This is an undergraduate textbook for students in courses dealing with almost anything having to do with food as it relates to larger societal issues of economics, policy, marketing, culture, security, health, and the environment.  It is large (542 pages, 8.5 x 11), easy to read, and well illustrated.  It ought to be terrific in stimulating thinking about these issues, particularly because it covers everything you can think of that’s important in this area, from farm subsidies to school lunches.  The only thing missing is international dimensions, but that would take another book of this size.

Also focused on the U.S. food system is the Institute of Medicine’s report I wrote about a couple of weeks ago: A Framework for Assessing Effects of the Food System.

Picture1

Between the two, you have a full course on food systems, especially because the IOM report comes with:

Feb 5 2015

Food politics in action: Potatoes!

The National Academy of Sciences’ Institute of Medicine (IOM) has just recommended that white potatoes be included in the Special Supplemental Nutrition Program for Women, Infants and Children (WIC) program.*

This recommendation contradicts previous policy, which excluded white potatoes from the WIC package on the grounds that starchy vegetables are not lacking in the diets of WIC recipients and it would be better to use WIC to encourage consumption of a broader range of vegetables.

As I’ve discussed in earlier posts, the potato lobby objected, insisted that white potatoes were just as healthy as other starchy vegetables, and that women weren’t eating enough of them.  It got Congress to overturn USDA’s restrictions on the number of times white potatoes (usually fried) could be served in the school lunch program.

And it got Congress to order USDA  to put potatoes back into WIC—unless it conducted a study demonstrating that potatoes should be excluded.  The USDA gave up and told state agencies to allow potatoes to be purchased by WIC recipients starting next summer.

In deciding in favor of potatoes, the committee said it is concerned that “”Current consumption of starchy vegetables does not meet 2010 DGA [Dietary Guidelines for Americans] recommendations for this food group.”

Really?  I have a hard time believing that WIC recipients are suffering from lack of potatoes in their diets.  Potatoes are fine foods, but highly caloric when prepared in the usual ways.  Encouraging WIC recipients to choose leafy greens and other vegetables seems like a good idea.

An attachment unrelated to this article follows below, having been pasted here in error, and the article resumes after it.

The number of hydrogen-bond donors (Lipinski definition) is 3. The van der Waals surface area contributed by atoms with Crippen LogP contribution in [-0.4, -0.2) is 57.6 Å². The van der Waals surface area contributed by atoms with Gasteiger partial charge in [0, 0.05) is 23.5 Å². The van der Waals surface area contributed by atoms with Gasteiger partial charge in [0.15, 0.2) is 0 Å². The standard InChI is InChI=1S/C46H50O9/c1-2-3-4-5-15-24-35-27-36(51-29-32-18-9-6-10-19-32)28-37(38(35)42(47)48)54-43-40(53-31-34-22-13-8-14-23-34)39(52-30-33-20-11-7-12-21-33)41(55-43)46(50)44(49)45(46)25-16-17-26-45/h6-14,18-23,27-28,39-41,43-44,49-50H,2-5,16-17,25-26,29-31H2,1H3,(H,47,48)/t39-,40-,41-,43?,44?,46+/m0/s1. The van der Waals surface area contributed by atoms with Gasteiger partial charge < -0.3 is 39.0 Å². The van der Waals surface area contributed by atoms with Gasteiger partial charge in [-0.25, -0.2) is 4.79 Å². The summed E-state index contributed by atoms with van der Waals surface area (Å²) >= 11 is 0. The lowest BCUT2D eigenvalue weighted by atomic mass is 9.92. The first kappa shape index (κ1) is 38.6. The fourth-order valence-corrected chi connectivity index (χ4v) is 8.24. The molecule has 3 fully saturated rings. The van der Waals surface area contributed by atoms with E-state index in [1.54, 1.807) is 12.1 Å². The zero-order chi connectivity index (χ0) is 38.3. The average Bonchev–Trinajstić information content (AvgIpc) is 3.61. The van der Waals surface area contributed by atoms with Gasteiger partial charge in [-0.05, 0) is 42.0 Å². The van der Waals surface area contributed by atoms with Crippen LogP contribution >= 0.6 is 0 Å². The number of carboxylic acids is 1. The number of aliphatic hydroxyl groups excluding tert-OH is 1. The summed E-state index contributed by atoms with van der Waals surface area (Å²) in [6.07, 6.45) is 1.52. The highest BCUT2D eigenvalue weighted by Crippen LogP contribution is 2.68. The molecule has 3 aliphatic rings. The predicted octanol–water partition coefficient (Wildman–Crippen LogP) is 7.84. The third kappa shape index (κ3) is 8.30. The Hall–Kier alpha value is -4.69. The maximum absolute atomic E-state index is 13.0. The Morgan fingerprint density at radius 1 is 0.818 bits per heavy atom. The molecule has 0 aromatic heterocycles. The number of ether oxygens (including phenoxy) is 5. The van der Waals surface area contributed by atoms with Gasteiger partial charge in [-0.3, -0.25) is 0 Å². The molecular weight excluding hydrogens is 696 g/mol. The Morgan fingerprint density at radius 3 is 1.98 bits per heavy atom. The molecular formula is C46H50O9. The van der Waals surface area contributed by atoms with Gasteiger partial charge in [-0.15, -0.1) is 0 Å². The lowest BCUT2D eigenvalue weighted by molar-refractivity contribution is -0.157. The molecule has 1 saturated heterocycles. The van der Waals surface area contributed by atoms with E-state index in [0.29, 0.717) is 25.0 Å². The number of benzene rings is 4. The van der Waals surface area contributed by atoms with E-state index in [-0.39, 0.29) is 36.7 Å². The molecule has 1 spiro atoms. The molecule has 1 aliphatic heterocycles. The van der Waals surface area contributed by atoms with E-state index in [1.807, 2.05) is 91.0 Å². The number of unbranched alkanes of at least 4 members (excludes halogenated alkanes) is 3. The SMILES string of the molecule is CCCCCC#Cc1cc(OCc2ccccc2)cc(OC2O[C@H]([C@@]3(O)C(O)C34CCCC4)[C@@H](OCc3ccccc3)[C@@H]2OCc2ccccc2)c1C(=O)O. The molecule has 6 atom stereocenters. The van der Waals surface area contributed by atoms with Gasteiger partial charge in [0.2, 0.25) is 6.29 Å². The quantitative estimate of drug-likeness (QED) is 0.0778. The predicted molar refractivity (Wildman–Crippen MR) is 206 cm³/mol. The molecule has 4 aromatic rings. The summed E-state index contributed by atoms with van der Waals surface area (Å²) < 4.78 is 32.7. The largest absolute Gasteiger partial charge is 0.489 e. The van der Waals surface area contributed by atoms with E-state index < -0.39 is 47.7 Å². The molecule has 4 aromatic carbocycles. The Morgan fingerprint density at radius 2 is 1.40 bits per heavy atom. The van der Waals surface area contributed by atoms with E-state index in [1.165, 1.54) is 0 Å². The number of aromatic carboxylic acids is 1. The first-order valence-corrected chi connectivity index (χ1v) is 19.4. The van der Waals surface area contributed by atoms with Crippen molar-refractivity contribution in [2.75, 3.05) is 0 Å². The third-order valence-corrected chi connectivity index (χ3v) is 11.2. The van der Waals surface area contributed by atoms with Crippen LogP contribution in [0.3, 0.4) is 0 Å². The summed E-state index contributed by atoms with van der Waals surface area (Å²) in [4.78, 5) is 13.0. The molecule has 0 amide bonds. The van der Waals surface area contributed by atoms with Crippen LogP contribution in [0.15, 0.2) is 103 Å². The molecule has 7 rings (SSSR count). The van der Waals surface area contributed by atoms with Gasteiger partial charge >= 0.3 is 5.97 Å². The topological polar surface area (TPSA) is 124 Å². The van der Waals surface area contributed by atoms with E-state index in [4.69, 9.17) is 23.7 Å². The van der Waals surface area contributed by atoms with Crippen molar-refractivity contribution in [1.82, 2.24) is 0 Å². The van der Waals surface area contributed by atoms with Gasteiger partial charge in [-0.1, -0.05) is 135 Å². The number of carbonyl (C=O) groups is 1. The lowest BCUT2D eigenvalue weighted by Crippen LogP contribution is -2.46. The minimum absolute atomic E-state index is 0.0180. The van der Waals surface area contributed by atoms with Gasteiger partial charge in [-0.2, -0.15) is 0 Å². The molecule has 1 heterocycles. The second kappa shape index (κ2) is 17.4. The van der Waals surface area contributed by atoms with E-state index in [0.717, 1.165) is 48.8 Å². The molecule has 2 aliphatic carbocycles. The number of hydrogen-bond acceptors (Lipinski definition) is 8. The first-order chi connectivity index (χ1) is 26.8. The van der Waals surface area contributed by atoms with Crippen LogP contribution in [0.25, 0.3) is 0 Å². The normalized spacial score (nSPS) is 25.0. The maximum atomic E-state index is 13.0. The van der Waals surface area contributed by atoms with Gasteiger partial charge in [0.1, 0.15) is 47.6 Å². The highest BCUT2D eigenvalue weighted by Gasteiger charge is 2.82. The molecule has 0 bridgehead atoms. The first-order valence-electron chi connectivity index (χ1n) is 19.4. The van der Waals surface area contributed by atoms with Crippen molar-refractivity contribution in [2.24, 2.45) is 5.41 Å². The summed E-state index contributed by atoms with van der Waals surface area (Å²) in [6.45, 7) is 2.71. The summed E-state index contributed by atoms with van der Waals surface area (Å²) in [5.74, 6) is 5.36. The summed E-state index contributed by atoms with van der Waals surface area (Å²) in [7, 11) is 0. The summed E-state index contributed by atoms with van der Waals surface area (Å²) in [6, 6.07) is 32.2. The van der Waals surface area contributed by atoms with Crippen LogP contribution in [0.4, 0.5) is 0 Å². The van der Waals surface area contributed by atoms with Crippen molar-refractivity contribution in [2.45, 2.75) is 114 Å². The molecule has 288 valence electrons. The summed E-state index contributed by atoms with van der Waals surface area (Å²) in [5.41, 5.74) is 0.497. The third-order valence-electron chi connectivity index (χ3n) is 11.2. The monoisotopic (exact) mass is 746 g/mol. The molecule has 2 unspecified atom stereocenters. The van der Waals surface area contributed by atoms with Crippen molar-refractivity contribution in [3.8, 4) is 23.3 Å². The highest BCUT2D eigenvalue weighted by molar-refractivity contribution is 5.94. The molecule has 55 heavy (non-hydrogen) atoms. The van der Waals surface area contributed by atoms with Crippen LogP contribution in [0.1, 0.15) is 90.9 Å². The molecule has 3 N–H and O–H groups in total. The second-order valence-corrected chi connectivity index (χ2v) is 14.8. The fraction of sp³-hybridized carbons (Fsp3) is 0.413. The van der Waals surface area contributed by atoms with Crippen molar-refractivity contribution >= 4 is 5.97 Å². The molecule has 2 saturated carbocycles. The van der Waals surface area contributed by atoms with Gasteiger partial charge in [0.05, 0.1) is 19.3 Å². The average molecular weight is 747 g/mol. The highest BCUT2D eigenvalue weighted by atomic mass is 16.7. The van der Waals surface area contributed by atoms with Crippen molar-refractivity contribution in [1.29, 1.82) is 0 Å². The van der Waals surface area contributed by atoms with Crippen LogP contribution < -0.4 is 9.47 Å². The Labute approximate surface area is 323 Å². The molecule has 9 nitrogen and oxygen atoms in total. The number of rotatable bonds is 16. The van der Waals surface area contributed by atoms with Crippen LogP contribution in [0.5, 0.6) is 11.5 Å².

But the IOM committee took the 2010 Dietary Guidelines at face value and says this is what the rules are until changed.  So they effectively tossed this hot potato into lap of the 2015 Dietary Guidelines committee.

While waiting to see that committee’s report—expected soon—the take-home lesson is clear: lobbying works.

*The USDA has a new report out on WIC: The WIC Program: Background, Trends, and Economic Issues, 2015 Edition.

Feb 4 2015

Buyers beware: supplements are not what they seem. Again.

I still quaintly read the paper copy of the New York Times so I know that the left column of yesterday’s  front page—judged by the editors as the second most important story of the day—was devoted to yet another exposé of supplement fraud.

The New York State attorney general did some sophisticated testing.  His report concludes that major supplement retailers—GNC, Target, Walgreens and Walmart—are selling herbal supplements that do not contain what the labels say they contain or contain unlabeled ingredients that could be allergenic.

The examples are either amusing or shocking, depending on point of view:

  • A popular store brand of ginseng pills at Walgreens, promoted for “physical endurance and vitality”…contained only powdered garlic and rice.
  • At Walmart…ginkgo biloba, a Chinese plant promoted as a memory enhancer, contained little more than powdered radish, houseplants and wheat — despite a claim on the label that the product was wheat- and gluten-free.
  • Three out of six herbal products at Target — ginkgo biloba, St. John’s wort and valerian root, a sleep aid — tested negative for the herbs on their labels. But they did contain powdered rice, beans, peas and wild carrots.
  • And at GNC…it found pills with unlisted ingredients used as fillers, like powdered legumes, the class of plants that includes peanuts and soybeans, a hazard for people with allergies.

I’ve been writing about this kind of thing for years, but two aspects of this story are news.

  • First, the state is doing what the FDA ought to be doing if its hands weren’t tied by DSHEA, the Dietary Supplement Health and Education Act of 1994.  That act essentially deregulated dietary supplements.
  • Second, these are not some fly-by-night supplement sellers.  They are major retailers.  The supplement industry’s argument that only a few unscrupulous small supplement makers are cheating on ingredients doesn’t work in this case.

Why don’t people stop taking supplements when they hear things like this?

The major proven benefits of supplements are their placebo effects.  The actual ingredients make no difference.

The obvious conclusion is that if you must buy supplements, buy the cheapest ones.  But that doesn’t work either because more expensive supplements produce stronger placebo effects.